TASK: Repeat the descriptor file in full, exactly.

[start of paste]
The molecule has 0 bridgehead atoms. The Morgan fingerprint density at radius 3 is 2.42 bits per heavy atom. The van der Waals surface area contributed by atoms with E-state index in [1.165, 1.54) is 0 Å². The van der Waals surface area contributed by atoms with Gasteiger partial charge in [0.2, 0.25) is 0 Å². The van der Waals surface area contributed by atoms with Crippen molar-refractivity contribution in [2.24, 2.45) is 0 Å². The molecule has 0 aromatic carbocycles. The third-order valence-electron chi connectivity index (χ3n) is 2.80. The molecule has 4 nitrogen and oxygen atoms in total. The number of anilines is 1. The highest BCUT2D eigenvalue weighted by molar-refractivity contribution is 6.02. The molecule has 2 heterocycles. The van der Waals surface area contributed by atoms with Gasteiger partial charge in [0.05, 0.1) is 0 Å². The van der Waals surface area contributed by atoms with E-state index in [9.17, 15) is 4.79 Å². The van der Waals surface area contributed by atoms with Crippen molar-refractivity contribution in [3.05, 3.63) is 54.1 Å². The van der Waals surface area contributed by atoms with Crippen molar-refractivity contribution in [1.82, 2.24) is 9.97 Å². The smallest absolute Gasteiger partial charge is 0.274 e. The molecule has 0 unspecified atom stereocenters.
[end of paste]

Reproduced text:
The molecule has 0 bridgehead atoms. The Morgan fingerprint density at radius 3 is 2.42 bits per heavy atom. The van der Waals surface area contributed by atoms with E-state index in [1.165, 1.54) is 0 Å². The van der Waals surface area contributed by atoms with Gasteiger partial charge in [0.2, 0.25) is 0 Å². The van der Waals surface area contributed by atoms with Crippen molar-refractivity contribution in [2.24, 2.45) is 0 Å². The molecule has 0 aromatic carbocycles. The third-order valence-electron chi connectivity index (χ3n) is 2.80. The molecule has 4 nitrogen and oxygen atoms in total. The number of anilines is 1. The highest BCUT2D eigenvalue weighted by molar-refractivity contribution is 6.02. The molecule has 2 heterocycles. The van der Waals surface area contributed by atoms with Gasteiger partial charge in [0.05, 0.1) is 0 Å². The van der Waals surface area contributed by atoms with E-state index in [9.17, 15) is 4.79 Å². The van der Waals surface area contributed by atoms with Crippen molar-refractivity contribution in [3.05, 3.63) is 54.1 Å². The van der Waals surface area contributed by atoms with Crippen molar-refractivity contribution in [1.82, 2.24) is 9.97 Å². The smallest absolute Gasteiger partial charge is 0.274 e. The molecule has 0 unspecified atom stereocenters.